After wandering through various parts of Ireland, "from Easroe to Ben Edar, and from Dundelgan to Almain," the fugitives at length took shelter in Scotland, where they found an asylum on the banks of Loch Etive. The loss of three warriors of such

repute soon began to be felt by the nobles of Ulster, who found
themselves no longer able to make head with their accustomed
success against the southern provinces. They therefore urged
Conor to abandon his resentment, and recall the fugitives. Conor,
with no other intention than that of repossessing himself of
Deirdré, feigned compliance. But, to induce Clan Usnach (as the
fugitives were called) to trust themselves again in the hands of
him whom their leader had so outraged, it was necessary that the
message of pardon should be borne by one on whose warranty of safe
conduct the most implicit reliance could be placed. After sound-
ing some of his chief nobles who were of sufficient authority to
undertake the mission, among the rest Cuchullin, and finding that
any attempt to tamper with them would be unavailing, Conor
fixes on Fergus, the son of Roy, as a more likely instrument, and
commits the embassy to him. But though he does not so much
fear the consequences of compromising the safe conduct of Fergus,
as of Cuchullin or the others, he yet does not venture openly to
enlist him in the meditated treachery, but proceeds by a stratagem
which, in these days, may appear somewhat far-fetched, yet probably
was not inconsistent with the manners of that time. Fergus was of
the order of the Red Branch, and the brethren of the Red Branch
were under vow not to refuse hospitality at one another's hands.
Conor, therefore, arranged with Barach, one of his minions, and a
brother of the order, to intercept Fergus on his return, by the
tender of a three days' banquet, well knowing that the Clan
Usnach must in that case proceed to Emania without the presence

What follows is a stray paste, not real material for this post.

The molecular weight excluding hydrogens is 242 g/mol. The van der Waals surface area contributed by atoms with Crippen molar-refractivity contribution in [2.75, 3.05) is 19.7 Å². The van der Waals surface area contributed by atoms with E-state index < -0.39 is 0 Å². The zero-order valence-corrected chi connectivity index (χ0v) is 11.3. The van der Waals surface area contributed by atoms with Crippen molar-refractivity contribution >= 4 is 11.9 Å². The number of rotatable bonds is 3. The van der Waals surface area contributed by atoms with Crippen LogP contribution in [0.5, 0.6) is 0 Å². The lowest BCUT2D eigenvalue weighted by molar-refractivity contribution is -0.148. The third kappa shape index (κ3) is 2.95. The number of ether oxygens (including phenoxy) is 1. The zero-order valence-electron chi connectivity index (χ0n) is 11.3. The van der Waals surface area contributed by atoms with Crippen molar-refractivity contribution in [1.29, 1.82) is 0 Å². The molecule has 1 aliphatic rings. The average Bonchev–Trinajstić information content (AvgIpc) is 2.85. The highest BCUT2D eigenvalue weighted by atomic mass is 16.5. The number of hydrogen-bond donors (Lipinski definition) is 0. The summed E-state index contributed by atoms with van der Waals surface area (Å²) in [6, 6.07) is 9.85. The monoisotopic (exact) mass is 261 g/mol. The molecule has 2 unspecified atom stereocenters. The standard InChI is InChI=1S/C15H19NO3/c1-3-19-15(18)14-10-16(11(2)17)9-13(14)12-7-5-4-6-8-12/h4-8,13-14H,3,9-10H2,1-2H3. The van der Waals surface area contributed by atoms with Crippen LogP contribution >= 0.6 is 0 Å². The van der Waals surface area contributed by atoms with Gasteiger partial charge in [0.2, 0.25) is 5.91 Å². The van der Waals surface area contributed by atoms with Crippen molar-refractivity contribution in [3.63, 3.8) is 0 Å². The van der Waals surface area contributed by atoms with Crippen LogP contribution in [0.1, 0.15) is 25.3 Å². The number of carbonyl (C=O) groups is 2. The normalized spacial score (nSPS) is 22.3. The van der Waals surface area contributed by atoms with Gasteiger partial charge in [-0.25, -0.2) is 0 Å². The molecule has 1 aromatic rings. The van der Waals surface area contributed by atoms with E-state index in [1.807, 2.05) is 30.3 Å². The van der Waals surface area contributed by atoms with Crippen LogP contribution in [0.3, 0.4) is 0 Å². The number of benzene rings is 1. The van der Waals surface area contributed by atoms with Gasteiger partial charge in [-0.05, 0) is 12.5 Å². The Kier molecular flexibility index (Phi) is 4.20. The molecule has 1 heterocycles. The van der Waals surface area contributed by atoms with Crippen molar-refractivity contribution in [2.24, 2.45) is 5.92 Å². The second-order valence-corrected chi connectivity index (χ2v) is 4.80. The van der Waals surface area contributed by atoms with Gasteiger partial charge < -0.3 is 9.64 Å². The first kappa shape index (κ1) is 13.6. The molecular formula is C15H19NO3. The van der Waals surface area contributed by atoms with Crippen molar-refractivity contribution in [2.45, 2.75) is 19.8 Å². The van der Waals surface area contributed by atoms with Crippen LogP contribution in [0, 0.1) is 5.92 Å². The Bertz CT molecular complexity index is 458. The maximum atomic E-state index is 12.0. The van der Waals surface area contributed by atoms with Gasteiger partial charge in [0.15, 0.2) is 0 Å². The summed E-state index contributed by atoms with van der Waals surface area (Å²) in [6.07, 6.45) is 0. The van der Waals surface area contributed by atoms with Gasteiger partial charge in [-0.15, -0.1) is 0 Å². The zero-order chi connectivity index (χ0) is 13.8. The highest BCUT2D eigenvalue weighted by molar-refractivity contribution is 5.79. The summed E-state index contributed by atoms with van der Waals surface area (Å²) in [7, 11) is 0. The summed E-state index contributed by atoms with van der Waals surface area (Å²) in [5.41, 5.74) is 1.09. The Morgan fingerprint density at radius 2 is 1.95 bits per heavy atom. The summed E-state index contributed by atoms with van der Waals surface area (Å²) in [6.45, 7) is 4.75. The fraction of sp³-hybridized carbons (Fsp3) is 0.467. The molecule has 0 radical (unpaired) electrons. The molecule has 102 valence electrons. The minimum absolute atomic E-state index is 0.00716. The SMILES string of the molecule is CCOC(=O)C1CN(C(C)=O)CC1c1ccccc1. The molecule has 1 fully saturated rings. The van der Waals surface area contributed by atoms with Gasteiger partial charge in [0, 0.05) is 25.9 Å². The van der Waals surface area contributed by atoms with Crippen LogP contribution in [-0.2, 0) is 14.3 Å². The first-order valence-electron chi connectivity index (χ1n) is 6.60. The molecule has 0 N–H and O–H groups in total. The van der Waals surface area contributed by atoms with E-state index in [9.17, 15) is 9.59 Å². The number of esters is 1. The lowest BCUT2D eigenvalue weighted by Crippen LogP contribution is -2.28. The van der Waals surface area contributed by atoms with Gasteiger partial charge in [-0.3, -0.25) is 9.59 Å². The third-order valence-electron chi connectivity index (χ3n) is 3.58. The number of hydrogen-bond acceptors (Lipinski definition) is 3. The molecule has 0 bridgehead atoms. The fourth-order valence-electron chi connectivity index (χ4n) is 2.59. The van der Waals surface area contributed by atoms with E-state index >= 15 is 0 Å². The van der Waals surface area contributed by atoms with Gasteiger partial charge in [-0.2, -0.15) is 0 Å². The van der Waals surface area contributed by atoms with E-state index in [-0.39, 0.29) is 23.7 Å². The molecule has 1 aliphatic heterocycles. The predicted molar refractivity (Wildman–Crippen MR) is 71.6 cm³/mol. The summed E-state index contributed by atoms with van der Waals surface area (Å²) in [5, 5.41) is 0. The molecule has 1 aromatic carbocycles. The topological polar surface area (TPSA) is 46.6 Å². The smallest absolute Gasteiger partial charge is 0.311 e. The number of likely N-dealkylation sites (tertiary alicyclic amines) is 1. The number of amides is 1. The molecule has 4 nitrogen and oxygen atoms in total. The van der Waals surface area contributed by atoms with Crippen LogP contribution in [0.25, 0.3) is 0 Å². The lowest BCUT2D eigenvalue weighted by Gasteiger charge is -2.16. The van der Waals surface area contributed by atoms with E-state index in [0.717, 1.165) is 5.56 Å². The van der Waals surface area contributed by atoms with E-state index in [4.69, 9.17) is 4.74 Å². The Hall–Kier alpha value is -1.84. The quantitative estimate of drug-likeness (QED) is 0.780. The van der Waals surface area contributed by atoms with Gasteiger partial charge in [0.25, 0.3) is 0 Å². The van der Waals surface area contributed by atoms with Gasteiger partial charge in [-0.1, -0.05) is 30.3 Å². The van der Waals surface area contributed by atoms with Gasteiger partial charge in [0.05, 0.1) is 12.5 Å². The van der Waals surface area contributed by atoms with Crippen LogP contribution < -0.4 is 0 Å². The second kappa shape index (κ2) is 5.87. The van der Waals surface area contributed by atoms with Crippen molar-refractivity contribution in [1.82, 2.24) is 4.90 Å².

of their protector. Meanwhile Fergus, arriving in the harbour of
Loch Etive, where dwelt Clan Usnach in green hunting booths
along the shore, "sends forth the loud cry of a mighty man of
chase." Then follows a characteristic passage:-" Deirdré and
Naisi sat together in their tent, and Conor's polished chessboard
between them. And Naisi, hearing the cry, said, 'I hear the call
of a man of Erin.' That was not the call of a man of Erin,' re-
plied Deirdré, but the call of a man of Alba.'
Then again
Fergus shouted a second time. Surely that was the call of a
man of Erin,' said Naisi. Surely no,' said Deirdré; let us
play on.' Then again Fergus shouted a third time, and Naisi
knew that it was the cry of Fergus, and he said, 'If the son of
Roy be in existence, I hear his hunting shout from the loch; go
forth, Ardan, my brother, and give our kinsman welcome.' 'Alas!'
cried Deirdré, I knew the call of Fergus from the first.'" For
she has a prophetic dread that foul play is intended them, and this
feeling never subsides in her breast from that hour till the catas-
trophe. Quite different are the feelings of Naisi; he reposes the
most unlimited confidence in the safe conduct vouched for by his
brother in arms, and, in spite of the remonstrances of Deirdré,
embarks with all his retainers for Ireland. Deirdré, on leaving
the only secure or happy home she ever expects to enjoy, sings a